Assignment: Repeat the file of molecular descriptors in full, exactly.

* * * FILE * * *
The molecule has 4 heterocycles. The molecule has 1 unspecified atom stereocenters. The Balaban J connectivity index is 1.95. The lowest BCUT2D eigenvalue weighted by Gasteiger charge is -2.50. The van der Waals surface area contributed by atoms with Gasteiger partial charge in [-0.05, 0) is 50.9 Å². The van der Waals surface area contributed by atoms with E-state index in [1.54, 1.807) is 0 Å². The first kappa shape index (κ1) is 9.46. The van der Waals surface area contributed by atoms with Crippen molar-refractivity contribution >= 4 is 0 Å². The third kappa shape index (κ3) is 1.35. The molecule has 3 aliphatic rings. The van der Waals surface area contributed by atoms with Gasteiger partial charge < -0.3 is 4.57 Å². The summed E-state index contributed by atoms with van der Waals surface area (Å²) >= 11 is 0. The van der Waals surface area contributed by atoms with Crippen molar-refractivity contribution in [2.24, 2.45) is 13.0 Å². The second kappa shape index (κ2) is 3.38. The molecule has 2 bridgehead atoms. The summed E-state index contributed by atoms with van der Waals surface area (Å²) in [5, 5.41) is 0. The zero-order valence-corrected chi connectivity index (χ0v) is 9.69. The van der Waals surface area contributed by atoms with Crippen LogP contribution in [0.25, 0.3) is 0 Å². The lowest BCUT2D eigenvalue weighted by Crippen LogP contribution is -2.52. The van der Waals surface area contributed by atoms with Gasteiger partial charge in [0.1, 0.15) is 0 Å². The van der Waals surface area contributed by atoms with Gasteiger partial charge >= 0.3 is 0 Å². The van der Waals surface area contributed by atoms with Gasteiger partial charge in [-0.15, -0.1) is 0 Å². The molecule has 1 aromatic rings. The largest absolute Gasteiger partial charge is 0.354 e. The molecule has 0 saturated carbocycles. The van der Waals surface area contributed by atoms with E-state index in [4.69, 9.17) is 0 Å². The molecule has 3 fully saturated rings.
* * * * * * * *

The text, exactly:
The molecule has 4 heterocycles. The molecule has 1 unspecified atom stereocenters. The Balaban J connectivity index is 1.95. The lowest BCUT2D eigenvalue weighted by Gasteiger charge is -2.50. The van der Waals surface area contributed by atoms with Gasteiger partial charge in [-0.05, 0) is 50.9 Å². The van der Waals surface area contributed by atoms with E-state index in [1.54, 1.807) is 0 Å². The first kappa shape index (κ1) is 9.46. The van der Waals surface area contributed by atoms with Crippen molar-refractivity contribution >= 4 is 0 Å². The third kappa shape index (κ3) is 1.35. The molecule has 3 aliphatic rings. The van der Waals surface area contributed by atoms with Gasteiger partial charge < -0.3 is 4.57 Å². The summed E-state index contributed by atoms with van der Waals surface area (Å²) >= 11 is 0. The van der Waals surface area contributed by atoms with Crippen molar-refractivity contribution in [2.24, 2.45) is 13.0 Å². The second kappa shape index (κ2) is 3.38. The molecule has 2 bridgehead atoms. The summed E-state index contributed by atoms with van der Waals surface area (Å²) in [5, 5.41) is 0. The zero-order valence-corrected chi connectivity index (χ0v) is 9.69. The van der Waals surface area contributed by atoms with Crippen LogP contribution in [0.25, 0.3) is 0 Å². The lowest BCUT2D eigenvalue weighted by Crippen LogP contribution is -2.52. The van der Waals surface area contributed by atoms with Gasteiger partial charge in [0.1, 0.15) is 0 Å². The van der Waals surface area contributed by atoms with Gasteiger partial charge >= 0.3 is 0 Å². The van der Waals surface area contributed by atoms with Gasteiger partial charge in [-0.15, -0.1) is 0 Å². The molecule has 1 aromatic rings. The largest absolute Gasteiger partial charge is 0.354 e. The molecule has 0 saturated carbocycles. The van der Waals surface area contributed by atoms with E-state index in [4.69, 9.17) is 0 Å². The molecule has 3 fully saturated rings.